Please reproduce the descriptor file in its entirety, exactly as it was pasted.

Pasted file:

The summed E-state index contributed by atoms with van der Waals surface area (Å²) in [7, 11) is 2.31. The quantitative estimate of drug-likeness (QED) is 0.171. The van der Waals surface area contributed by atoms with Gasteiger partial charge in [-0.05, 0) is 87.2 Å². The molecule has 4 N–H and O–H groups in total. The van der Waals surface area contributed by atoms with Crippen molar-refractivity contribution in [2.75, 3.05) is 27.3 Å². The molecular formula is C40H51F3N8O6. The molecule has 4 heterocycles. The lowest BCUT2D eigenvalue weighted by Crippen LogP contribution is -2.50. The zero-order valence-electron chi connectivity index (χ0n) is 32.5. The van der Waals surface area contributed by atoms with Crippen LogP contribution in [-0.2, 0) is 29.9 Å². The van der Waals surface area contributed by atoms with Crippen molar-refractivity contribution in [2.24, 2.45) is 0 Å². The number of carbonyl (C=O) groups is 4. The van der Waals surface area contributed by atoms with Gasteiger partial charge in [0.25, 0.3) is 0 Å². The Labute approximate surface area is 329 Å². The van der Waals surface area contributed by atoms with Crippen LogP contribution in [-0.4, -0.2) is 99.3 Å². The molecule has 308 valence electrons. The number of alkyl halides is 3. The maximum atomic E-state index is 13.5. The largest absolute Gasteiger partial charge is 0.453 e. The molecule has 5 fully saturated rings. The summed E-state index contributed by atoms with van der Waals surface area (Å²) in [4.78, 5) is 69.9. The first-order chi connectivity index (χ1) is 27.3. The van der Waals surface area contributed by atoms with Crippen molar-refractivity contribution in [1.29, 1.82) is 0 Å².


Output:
The summed E-state index contributed by atoms with van der Waals surface area (Å²) in [7, 11) is 2.31. The quantitative estimate of drug-likeness (QED) is 0.171. The van der Waals surface area contributed by atoms with Gasteiger partial charge in [-0.05, 0) is 87.2 Å². The molecule has 4 N–H and O–H groups in total. The van der Waals surface area contributed by atoms with Crippen molar-refractivity contribution in [2.75, 3.05) is 27.3 Å². The molecular formula is C40H51F3N8O6. The molecule has 4 heterocycles. The lowest BCUT2D eigenvalue weighted by Crippen LogP contribution is -2.50. The zero-order valence-electron chi connectivity index (χ0n) is 32.5. The van der Waals surface area contributed by atoms with Crippen LogP contribution in [-0.2, 0) is 29.9 Å². The van der Waals surface area contributed by atoms with Crippen molar-refractivity contribution in [2.24, 2.45) is 0 Å². The number of carbonyl (C=O) groups is 4. The van der Waals surface area contributed by atoms with Gasteiger partial charge in [0.25, 0.3) is 0 Å². The Labute approximate surface area is 329 Å². The van der Waals surface area contributed by atoms with Crippen LogP contribution in [-0.4, -0.2) is 99.3 Å². The molecule has 308 valence electrons. The number of alkyl halides is 3. The maximum atomic E-state index is 13.5. The largest absolute Gasteiger partial charge is 0.453 e. The molecule has 5 fully saturated rings. The summed E-state index contributed by atoms with van der Waals surface area (Å²) in [4.78, 5) is 69.9. The first-order chi connectivity index (χ1) is 27.3. The van der Waals surface area contributed by atoms with Crippen molar-refractivity contribution in [1.29, 1.82) is 0 Å².